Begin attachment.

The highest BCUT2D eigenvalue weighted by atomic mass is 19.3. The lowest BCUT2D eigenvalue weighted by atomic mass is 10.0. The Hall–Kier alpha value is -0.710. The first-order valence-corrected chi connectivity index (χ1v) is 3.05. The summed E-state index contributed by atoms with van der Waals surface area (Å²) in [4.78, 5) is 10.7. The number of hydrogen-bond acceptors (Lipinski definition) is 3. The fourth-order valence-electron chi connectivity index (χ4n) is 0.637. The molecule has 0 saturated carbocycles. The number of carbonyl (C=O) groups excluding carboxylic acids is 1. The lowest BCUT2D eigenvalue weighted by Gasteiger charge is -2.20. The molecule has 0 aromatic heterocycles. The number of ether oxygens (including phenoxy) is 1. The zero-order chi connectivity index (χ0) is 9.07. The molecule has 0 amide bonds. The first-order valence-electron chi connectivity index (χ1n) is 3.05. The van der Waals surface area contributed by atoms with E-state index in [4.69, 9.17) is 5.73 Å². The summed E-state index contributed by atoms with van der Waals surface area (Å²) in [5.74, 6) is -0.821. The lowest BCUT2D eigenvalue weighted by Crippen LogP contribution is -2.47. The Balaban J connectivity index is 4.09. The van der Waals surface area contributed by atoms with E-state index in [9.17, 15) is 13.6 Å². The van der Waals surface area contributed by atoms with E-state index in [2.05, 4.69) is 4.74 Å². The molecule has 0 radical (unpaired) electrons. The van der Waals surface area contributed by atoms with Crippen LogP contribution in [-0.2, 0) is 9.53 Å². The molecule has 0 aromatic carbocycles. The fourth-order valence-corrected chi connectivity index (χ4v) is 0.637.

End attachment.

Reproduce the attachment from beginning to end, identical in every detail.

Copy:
The highest BCUT2D eigenvalue weighted by atomic mass is 19.3. The lowest BCUT2D eigenvalue weighted by atomic mass is 10.0. The Hall–Kier alpha value is -0.710. The first-order valence-corrected chi connectivity index (χ1v) is 3.05. The summed E-state index contributed by atoms with van der Waals surface area (Å²) in [4.78, 5) is 10.7. The number of hydrogen-bond acceptors (Lipinski definition) is 3. The fourth-order valence-electron chi connectivity index (χ4n) is 0.637. The molecule has 0 saturated carbocycles. The number of carbonyl (C=O) groups excluding carboxylic acids is 1. The lowest BCUT2D eigenvalue weighted by Gasteiger charge is -2.20. The molecule has 0 aromatic heterocycles. The number of ether oxygens (including phenoxy) is 1. The zero-order chi connectivity index (χ0) is 9.07. The molecule has 0 amide bonds. The first-order valence-electron chi connectivity index (χ1n) is 3.05. The van der Waals surface area contributed by atoms with E-state index in [4.69, 9.17) is 5.73 Å². The summed E-state index contributed by atoms with van der Waals surface area (Å²) in [5.74, 6) is -0.821. The lowest BCUT2D eigenvalue weighted by Crippen LogP contribution is -2.47. The Balaban J connectivity index is 4.09. The van der Waals surface area contributed by atoms with E-state index in [9.17, 15) is 13.6 Å². The van der Waals surface area contributed by atoms with E-state index in [2.05, 4.69) is 4.74 Å². The molecule has 0 radical (unpaired) electrons. The van der Waals surface area contributed by atoms with Crippen LogP contribution in [-0.2, 0) is 9.53 Å². The molecule has 0 aromatic carbocycles. The fourth-order valence-corrected chi connectivity index (χ4v) is 0.637.